Gone Outdoors

How to Make a 5-Gallon Bucket Into a Deer Feeder

by Sam Eggleston

Creating an easy-to-use deer feeder out of a five-gallon bucket is not only simple, but it's worthwhile, too, especially for the beginning or recreational hunter. Instead of paying for an expensive, timed deer feeder, let the animals feed themselves with this basic feeding mechanism that will save you time and hassle.

Put a hole in the bucket. You have a couple of options on how you can do this, depending on the tools you have at your disposal. One option, which is the easiest, is to use a drill to bore a hole in the direct middle of the bottom of your 5-gallon bucket. If you don't have a drill, use a utility knife to carefully cut through the plastic. You want a hole that is big enough to fit your dowel rod through with room enough around the rod to let corn or other grains fall through when the rod moves. Once you cut your initial hole, use the rod to test it and trim the plastic with your utility knife until the rod fits in it with about a 1/2-inch space between it and the plastic.

Prepare your dowel rod. Getting the dowel rod ready is simple as you take the screw and insert it through the rod about 4 inches from one end. The screw should stick out on both sides of the rod, acting as a stopper when you put the rod into the bucket's hole. This screw will prevent the rod from falling out of the bucket and will let the rod swing back and forth when a deer nudges it, causing deer feed to fall through the open area between the rod and the plastic bucket bottom.

Prepare the bucket for hanging. The simplest way to accomplish this is to tie a piece of binder twine, which is used to bind hay bales, or a similar rope to the handle of the 5-gallon bucket. Just tie one end on for now as you'll want to tie the other after you've slung it over a tree branch where you want to feed your deer. Another option is to remove the handle of the bucket, drilling two holes where the handles were. Slide one end of the rope into the hole and tie a knot so it can't pull back out. Repeat with the other end of the rope with the other hole. This style of bucket, however, has to be slid over the end of a tree branch instead of allowing you to just sling the rope over it at the point of your choosing.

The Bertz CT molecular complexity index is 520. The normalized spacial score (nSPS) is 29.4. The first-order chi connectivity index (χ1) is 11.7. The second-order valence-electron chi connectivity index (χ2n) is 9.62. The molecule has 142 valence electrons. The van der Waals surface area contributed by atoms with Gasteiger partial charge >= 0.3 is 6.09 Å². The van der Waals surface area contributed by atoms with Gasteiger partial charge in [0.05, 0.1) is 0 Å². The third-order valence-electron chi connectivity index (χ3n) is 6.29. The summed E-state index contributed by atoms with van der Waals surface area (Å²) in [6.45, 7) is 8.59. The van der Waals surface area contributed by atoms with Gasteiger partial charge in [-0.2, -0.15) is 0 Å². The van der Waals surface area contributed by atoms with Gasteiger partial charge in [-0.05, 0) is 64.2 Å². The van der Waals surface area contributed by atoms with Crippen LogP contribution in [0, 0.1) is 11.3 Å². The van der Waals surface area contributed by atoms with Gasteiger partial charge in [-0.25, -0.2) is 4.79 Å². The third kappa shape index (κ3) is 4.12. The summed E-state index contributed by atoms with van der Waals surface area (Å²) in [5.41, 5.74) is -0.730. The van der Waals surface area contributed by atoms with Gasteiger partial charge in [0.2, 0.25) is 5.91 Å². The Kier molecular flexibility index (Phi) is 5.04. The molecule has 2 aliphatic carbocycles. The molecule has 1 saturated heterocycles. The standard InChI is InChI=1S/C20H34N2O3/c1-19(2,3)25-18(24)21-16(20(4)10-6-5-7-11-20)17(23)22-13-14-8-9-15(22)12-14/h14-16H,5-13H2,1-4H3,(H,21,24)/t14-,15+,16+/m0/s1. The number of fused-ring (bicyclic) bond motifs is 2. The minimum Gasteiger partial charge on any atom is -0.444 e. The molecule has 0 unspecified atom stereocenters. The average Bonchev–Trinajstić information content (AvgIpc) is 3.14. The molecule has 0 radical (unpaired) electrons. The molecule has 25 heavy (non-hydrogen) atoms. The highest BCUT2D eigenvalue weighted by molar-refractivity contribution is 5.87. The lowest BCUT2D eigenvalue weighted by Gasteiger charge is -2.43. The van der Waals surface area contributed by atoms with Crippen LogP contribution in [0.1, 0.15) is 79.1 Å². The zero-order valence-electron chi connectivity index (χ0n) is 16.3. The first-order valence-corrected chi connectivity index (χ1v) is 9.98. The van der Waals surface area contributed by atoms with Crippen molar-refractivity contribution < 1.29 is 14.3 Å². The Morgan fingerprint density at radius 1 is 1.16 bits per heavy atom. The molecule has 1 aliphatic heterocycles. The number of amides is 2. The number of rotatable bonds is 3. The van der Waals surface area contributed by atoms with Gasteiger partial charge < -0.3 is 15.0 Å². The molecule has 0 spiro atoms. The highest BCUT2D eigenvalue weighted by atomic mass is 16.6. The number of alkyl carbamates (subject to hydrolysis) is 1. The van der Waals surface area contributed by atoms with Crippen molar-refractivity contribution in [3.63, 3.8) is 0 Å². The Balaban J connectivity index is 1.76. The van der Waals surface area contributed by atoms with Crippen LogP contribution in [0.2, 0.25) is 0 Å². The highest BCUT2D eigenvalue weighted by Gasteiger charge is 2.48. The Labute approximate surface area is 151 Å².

Pick your location. The idea of a feeder is to bring deer to a place where you want them to be. Ideally, you'll have scouted a spot near an existing deer runway and the animals will be able to find your feeder by scent alone. No matter where you've chosen, take your bucket feeder and tie it into place on a branch of a tree. Make sure the dowel rod is sitting in the hole and moves with ease when you push it. The rod should be a few feet off the ground where the deer can brush into it when feeding.

Fill the bucket. Using approved deer feeds, such as corn, fill the bucket. Snap the lid in place, preventing birds and squirrels from just dining inside the bucket, and give the stick a push. Corn should fall freely in little spurts, spreading along the ground. When placing the feeder in the location for the first time, consider throwing down some extra corn under the feeder so the deer will come in. They will learn to brush up against the rod to make more feed fall after a couple visits to the location.

Items you will need
  • Clean five-gallon bucket with lid
  • Drill (optional)
  • Utility knife
  • 3-foot dowel rod
  • Screw
  • Screwdriver
  • Binder twine or rope
  • Deer feed

Tip

  • To entice deer to the location initially, put some over ripe apples on the ground beneath the feeder with some of the corn. Stomp a couple of the apples underfoot to break them open and mush them. The scent of the apple will draw the deer in quicker and will let them discover the new feeding location.

Warning

  • Feeding deer in some locations is illegal, especially where chronic waste disease has been discovered. Make sure to check your local regulations before feeding these herding animals as a feed location can lead to increased transmission of some diseases.

About the Author

Sam Eggleston has been a journalist since 1999, working primarily with Gannett, Ogden and Morris newspaper companies. He has written for the "Escanaba Daily Press," "The Marquette Mining Journal," the "Kenai Peninsula Clarion," the "Novi News," the "Northville Record," the "Livingston County Press" and "Argus." Eggleston studied English at Northern Michigan University.